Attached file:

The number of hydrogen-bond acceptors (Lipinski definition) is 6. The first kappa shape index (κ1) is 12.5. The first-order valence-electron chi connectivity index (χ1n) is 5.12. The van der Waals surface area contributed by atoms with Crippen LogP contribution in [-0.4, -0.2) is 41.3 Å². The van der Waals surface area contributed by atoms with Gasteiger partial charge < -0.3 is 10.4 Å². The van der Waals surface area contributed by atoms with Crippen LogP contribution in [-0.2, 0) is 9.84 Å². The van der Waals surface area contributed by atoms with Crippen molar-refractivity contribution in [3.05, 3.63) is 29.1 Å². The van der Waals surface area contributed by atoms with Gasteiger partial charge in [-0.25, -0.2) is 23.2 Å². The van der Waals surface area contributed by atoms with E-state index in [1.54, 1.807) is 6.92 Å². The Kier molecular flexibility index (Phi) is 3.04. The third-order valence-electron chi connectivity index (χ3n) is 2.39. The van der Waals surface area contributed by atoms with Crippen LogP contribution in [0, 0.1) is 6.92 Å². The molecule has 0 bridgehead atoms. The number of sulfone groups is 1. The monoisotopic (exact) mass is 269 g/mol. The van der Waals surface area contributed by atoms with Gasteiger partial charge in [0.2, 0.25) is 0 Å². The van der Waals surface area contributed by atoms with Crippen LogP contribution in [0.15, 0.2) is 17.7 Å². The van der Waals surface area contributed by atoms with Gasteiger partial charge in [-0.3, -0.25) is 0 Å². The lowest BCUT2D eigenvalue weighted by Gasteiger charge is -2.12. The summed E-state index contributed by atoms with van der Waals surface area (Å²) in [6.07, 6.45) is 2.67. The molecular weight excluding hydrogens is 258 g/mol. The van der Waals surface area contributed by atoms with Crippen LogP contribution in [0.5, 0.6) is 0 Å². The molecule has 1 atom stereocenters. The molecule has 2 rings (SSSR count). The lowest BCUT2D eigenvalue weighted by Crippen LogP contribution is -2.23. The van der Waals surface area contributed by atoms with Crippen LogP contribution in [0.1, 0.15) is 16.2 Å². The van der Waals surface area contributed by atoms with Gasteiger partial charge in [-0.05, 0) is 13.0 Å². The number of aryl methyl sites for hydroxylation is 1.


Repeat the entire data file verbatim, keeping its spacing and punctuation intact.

The number of hydrogen-bond acceptors (Lipinski definition) is 6. The first kappa shape index (κ1) is 12.5. The first-order valence-electron chi connectivity index (χ1n) is 5.12. The van der Waals surface area contributed by atoms with Crippen LogP contribution in [-0.4, -0.2) is 41.3 Å². The van der Waals surface area contributed by atoms with Gasteiger partial charge < -0.3 is 10.4 Å². The van der Waals surface area contributed by atoms with Crippen LogP contribution in [-0.2, 0) is 9.84 Å². The van der Waals surface area contributed by atoms with Crippen molar-refractivity contribution in [3.05, 3.63) is 29.1 Å². The van der Waals surface area contributed by atoms with Gasteiger partial charge in [-0.25, -0.2) is 23.2 Å². The van der Waals surface area contributed by atoms with E-state index in [1.54, 1.807) is 6.92 Å². The Kier molecular flexibility index (Phi) is 3.04. The third-order valence-electron chi connectivity index (χ3n) is 2.39. The van der Waals surface area contributed by atoms with Crippen LogP contribution in [0, 0.1) is 6.92 Å². The molecule has 0 bridgehead atoms. The number of sulfone groups is 1. The monoisotopic (exact) mass is 269 g/mol. The van der Waals surface area contributed by atoms with Gasteiger partial charge in [0.2, 0.25) is 0 Å². The van der Waals surface area contributed by atoms with Crippen LogP contribution in [0.15, 0.2) is 17.7 Å². The van der Waals surface area contributed by atoms with Gasteiger partial charge in [-0.3, -0.25) is 0 Å². The lowest BCUT2D eigenvalue weighted by Gasteiger charge is -2.12. The summed E-state index contributed by atoms with van der Waals surface area (Å²) in [6.07, 6.45) is 2.67. The molecular weight excluding hydrogens is 258 g/mol. The van der Waals surface area contributed by atoms with Crippen LogP contribution in [0.5, 0.6) is 0 Å². The molecule has 1 atom stereocenters. The molecule has 2 rings (SSSR count). The lowest BCUT2D eigenvalue weighted by Crippen LogP contribution is -2.23. The van der Waals surface area contributed by atoms with Crippen LogP contribution in [0.1, 0.15) is 16.2 Å². The van der Waals surface area contributed by atoms with Gasteiger partial charge in [-0.05, 0) is 13.0 Å². The number of aryl methyl sites for hydroxylation is 1.